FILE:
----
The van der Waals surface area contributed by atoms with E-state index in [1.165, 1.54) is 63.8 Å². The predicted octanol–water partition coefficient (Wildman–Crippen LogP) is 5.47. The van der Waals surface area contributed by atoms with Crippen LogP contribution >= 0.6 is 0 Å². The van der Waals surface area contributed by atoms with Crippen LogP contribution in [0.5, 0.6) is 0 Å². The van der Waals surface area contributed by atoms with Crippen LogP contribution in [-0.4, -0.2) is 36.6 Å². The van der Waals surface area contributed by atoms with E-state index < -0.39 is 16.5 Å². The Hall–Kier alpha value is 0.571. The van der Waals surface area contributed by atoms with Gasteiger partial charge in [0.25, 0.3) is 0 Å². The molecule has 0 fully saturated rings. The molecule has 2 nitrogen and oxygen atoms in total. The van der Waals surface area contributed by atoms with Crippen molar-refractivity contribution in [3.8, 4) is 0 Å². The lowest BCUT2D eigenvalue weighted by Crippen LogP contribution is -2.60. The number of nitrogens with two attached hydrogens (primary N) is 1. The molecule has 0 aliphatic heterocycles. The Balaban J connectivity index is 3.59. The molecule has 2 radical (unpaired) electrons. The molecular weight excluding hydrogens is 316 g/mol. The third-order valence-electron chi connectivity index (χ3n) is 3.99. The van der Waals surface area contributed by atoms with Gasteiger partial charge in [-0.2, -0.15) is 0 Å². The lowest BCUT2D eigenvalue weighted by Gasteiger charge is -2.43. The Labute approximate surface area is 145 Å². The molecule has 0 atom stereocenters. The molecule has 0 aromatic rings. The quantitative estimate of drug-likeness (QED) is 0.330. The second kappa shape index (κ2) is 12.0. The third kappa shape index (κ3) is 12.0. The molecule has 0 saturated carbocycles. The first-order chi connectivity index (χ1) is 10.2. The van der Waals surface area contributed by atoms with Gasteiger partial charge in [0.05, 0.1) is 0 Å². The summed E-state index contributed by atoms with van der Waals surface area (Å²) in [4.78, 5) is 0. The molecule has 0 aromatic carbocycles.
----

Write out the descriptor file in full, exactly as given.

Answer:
The van der Waals surface area contributed by atoms with E-state index in [1.165, 1.54) is 63.8 Å². The predicted octanol–water partition coefficient (Wildman–Crippen LogP) is 5.47. The van der Waals surface area contributed by atoms with Crippen LogP contribution >= 0.6 is 0 Å². The van der Waals surface area contributed by atoms with Crippen LogP contribution in [0.5, 0.6) is 0 Å². The van der Waals surface area contributed by atoms with Crippen LogP contribution in [-0.4, -0.2) is 36.6 Å². The van der Waals surface area contributed by atoms with E-state index < -0.39 is 16.5 Å². The Hall–Kier alpha value is 0.571. The van der Waals surface area contributed by atoms with Gasteiger partial charge in [0.25, 0.3) is 0 Å². The molecule has 0 fully saturated rings. The molecule has 2 nitrogen and oxygen atoms in total. The van der Waals surface area contributed by atoms with Crippen molar-refractivity contribution in [3.8, 4) is 0 Å². The lowest BCUT2D eigenvalue weighted by Crippen LogP contribution is -2.60. The number of nitrogens with two attached hydrogens (primary N) is 1. The molecule has 0 aliphatic heterocycles. The Balaban J connectivity index is 3.59. The molecule has 2 radical (unpaired) electrons. The molecular weight excluding hydrogens is 316 g/mol. The third-order valence-electron chi connectivity index (χ3n) is 3.99. The van der Waals surface area contributed by atoms with Gasteiger partial charge in [-0.2, -0.15) is 0 Å². The lowest BCUT2D eigenvalue weighted by Gasteiger charge is -2.43. The Labute approximate surface area is 145 Å². The molecule has 0 atom stereocenters. The molecule has 0 aromatic rings. The quantitative estimate of drug-likeness (QED) is 0.330. The second kappa shape index (κ2) is 12.0. The third kappa shape index (κ3) is 12.0. The molecule has 0 saturated carbocycles. The first-order chi connectivity index (χ1) is 10.2. The van der Waals surface area contributed by atoms with Gasteiger partial charge in [0.05, 0.1) is 0 Å². The summed E-state index contributed by atoms with van der Waals surface area (Å²) in [4.78, 5) is 0. The molecule has 0 aromatic carbocycles.